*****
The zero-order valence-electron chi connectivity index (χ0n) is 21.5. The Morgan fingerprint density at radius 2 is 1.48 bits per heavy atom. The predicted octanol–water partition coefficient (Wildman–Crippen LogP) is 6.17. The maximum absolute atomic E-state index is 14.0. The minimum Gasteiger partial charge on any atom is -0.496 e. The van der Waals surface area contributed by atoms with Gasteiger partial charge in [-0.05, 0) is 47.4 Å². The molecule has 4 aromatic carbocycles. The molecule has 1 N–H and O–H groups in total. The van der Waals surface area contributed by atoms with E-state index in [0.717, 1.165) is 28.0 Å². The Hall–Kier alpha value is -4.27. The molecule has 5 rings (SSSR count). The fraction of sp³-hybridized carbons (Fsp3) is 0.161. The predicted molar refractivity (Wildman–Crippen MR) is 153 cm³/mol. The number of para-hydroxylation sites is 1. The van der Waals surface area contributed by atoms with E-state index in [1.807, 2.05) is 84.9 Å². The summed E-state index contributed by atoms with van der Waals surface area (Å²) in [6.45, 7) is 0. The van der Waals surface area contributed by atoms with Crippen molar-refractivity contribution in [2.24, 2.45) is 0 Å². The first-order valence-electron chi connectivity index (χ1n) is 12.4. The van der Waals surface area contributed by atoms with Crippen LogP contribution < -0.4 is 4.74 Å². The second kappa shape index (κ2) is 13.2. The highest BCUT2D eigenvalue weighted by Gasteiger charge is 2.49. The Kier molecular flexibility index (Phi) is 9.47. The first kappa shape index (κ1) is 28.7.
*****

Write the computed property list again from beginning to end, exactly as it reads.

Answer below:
The zero-order valence-electron chi connectivity index (χ0n) is 21.5. The Morgan fingerprint density at radius 2 is 1.48 bits per heavy atom. The predicted octanol–water partition coefficient (Wildman–Crippen LogP) is 6.17. The maximum absolute atomic E-state index is 14.0. The minimum Gasteiger partial charge on any atom is -0.496 e. The van der Waals surface area contributed by atoms with Gasteiger partial charge in [-0.05, 0) is 47.4 Å². The molecule has 4 aromatic carbocycles. The molecule has 1 N–H and O–H groups in total. The van der Waals surface area contributed by atoms with E-state index in [0.717, 1.165) is 28.0 Å². The Hall–Kier alpha value is -4.27. The molecule has 5 rings (SSSR count). The fraction of sp³-hybridized carbons (Fsp3) is 0.161. The predicted molar refractivity (Wildman–Crippen MR) is 153 cm³/mol. The number of para-hydroxylation sites is 1. The van der Waals surface area contributed by atoms with E-state index in [1.807, 2.05) is 84.9 Å². The summed E-state index contributed by atoms with van der Waals surface area (Å²) in [6.45, 7) is 0. The van der Waals surface area contributed by atoms with Crippen molar-refractivity contribution in [2.24, 2.45) is 0 Å². The first-order valence-electron chi connectivity index (χ1n) is 12.4. The van der Waals surface area contributed by atoms with Crippen LogP contribution < -0.4 is 4.74 Å². The second kappa shape index (κ2) is 13.2. The highest BCUT2D eigenvalue weighted by Gasteiger charge is 2.49. The Kier molecular flexibility index (Phi) is 9.47. The first kappa shape index (κ1) is 28.7.